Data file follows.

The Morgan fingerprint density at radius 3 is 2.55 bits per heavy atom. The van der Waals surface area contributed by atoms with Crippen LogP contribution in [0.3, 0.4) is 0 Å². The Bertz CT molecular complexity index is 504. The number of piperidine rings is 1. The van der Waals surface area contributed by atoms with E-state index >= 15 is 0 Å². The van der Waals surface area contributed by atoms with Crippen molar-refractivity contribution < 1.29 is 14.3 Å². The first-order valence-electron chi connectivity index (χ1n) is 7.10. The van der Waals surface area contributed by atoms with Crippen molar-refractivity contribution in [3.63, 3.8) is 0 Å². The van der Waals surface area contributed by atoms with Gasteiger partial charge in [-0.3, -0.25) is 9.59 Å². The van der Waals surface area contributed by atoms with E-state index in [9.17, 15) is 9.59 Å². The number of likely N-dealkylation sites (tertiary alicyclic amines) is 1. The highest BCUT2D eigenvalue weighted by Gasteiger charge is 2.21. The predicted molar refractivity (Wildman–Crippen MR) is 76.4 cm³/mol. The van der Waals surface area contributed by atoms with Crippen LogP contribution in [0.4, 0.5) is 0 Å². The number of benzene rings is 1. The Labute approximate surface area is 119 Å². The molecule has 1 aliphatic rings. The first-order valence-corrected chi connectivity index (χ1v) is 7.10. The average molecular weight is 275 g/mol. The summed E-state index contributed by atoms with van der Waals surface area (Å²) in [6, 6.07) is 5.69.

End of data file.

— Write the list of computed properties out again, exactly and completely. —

The Morgan fingerprint density at radius 3 is 2.55 bits per heavy atom. The van der Waals surface area contributed by atoms with Crippen LogP contribution in [0.3, 0.4) is 0 Å². The Bertz CT molecular complexity index is 504. The number of piperidine rings is 1. The van der Waals surface area contributed by atoms with E-state index >= 15 is 0 Å². The van der Waals surface area contributed by atoms with Crippen molar-refractivity contribution < 1.29 is 14.3 Å². The first-order valence-electron chi connectivity index (χ1n) is 7.10. The van der Waals surface area contributed by atoms with Crippen molar-refractivity contribution in [3.63, 3.8) is 0 Å². The van der Waals surface area contributed by atoms with Gasteiger partial charge in [-0.3, -0.25) is 9.59 Å². The van der Waals surface area contributed by atoms with E-state index in [9.17, 15) is 9.59 Å². The number of likely N-dealkylation sites (tertiary alicyclic amines) is 1. The highest BCUT2D eigenvalue weighted by Gasteiger charge is 2.21. The predicted molar refractivity (Wildman–Crippen MR) is 76.4 cm³/mol. The van der Waals surface area contributed by atoms with Crippen LogP contribution in [0.4, 0.5) is 0 Å². The number of benzene rings is 1. The Labute approximate surface area is 119 Å². The molecule has 1 aliphatic rings. The first-order valence-corrected chi connectivity index (χ1v) is 7.10. The average molecular weight is 275 g/mol. The summed E-state index contributed by atoms with van der Waals surface area (Å²) in [6, 6.07) is 5.69.